Pit Capitain wrote:
> Snoopy Dog schrieb:
>>> data.each_cons(2) {|x1,x2| mergeddata.push(x2) unless x1.split(/,/)[1]
>>> == x2.split(/,/)[1]}
>> 
>> Sam, that works great.
> 
> Snoopy, you mentioned in one of our posts that the suppliers might
> deliver inconsistent data, for example different volumes for the same
> date, and Sam's solution guarantees that you get only one row for each
> date. You should be aware, though, that it randomly chooses this one
> row. For some data, it could be the row of the first file, for other
> data it could be the row of the second file. If you want to prefer one
> of the suppliers over the others, you have to implement a slightly
> different algorithm. The problem is that Ruby's sort isn't a stable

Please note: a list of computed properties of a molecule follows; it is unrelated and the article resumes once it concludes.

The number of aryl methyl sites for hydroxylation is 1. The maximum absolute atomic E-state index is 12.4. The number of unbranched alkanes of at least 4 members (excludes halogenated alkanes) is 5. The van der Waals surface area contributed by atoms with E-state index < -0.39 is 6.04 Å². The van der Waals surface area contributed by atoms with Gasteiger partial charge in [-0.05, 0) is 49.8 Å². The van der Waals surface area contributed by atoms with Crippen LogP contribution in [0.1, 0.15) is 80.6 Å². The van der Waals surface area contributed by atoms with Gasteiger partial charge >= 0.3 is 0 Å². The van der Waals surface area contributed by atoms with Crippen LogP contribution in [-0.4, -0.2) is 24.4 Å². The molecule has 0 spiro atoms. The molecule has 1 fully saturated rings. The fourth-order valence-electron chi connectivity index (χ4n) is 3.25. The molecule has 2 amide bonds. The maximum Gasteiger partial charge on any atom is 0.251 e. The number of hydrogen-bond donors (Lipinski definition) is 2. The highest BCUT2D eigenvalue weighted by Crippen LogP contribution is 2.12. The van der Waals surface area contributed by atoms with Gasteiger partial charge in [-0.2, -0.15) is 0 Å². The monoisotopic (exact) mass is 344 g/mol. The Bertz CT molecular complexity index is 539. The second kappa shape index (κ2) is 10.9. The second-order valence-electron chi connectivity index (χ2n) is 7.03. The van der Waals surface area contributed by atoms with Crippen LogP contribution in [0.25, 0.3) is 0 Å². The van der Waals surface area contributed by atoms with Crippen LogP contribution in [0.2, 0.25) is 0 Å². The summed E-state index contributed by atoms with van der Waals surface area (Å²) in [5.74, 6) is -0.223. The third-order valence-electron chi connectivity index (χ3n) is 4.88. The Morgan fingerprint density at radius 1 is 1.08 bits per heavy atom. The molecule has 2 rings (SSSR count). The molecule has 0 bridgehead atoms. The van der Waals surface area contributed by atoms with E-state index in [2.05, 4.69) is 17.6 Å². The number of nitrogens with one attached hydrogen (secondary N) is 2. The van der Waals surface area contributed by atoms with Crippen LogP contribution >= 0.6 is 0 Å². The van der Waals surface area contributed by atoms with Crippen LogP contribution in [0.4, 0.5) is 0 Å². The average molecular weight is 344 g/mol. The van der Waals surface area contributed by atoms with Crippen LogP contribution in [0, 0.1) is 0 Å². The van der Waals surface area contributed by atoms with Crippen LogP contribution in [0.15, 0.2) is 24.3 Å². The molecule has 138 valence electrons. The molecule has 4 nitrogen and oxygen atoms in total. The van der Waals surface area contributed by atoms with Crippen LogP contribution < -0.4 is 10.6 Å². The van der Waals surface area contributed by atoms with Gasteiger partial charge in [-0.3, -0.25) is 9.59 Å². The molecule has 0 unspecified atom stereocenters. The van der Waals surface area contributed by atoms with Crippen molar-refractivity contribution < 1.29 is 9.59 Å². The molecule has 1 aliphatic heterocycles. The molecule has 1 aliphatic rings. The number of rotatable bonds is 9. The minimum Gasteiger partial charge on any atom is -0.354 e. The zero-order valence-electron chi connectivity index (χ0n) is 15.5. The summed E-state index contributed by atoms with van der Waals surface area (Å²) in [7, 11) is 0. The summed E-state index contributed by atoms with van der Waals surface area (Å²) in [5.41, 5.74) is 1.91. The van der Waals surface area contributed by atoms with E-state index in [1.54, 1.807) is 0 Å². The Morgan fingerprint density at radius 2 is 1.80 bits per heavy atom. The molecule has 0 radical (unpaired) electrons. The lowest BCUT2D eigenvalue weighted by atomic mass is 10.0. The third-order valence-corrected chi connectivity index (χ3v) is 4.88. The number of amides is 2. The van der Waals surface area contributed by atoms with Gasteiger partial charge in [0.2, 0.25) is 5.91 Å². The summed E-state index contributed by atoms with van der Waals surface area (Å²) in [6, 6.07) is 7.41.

> sort.
> 
> Regards,
> Pit

Pit,

Thanks for mentioning that.  I assumed that the sort kept them in order, 
and I used the push(x1) instead of push(x2) after a few of my tests. 
That way I kept the historical data.  Since my sample data tests are 
small, I was just lucky not to have them out of the order I expected 
them.

Now looking at Jordan's code, I think I will use (a variant) of it to 
control what I keep for historical data.

Thanks again Pit.

Snoopy

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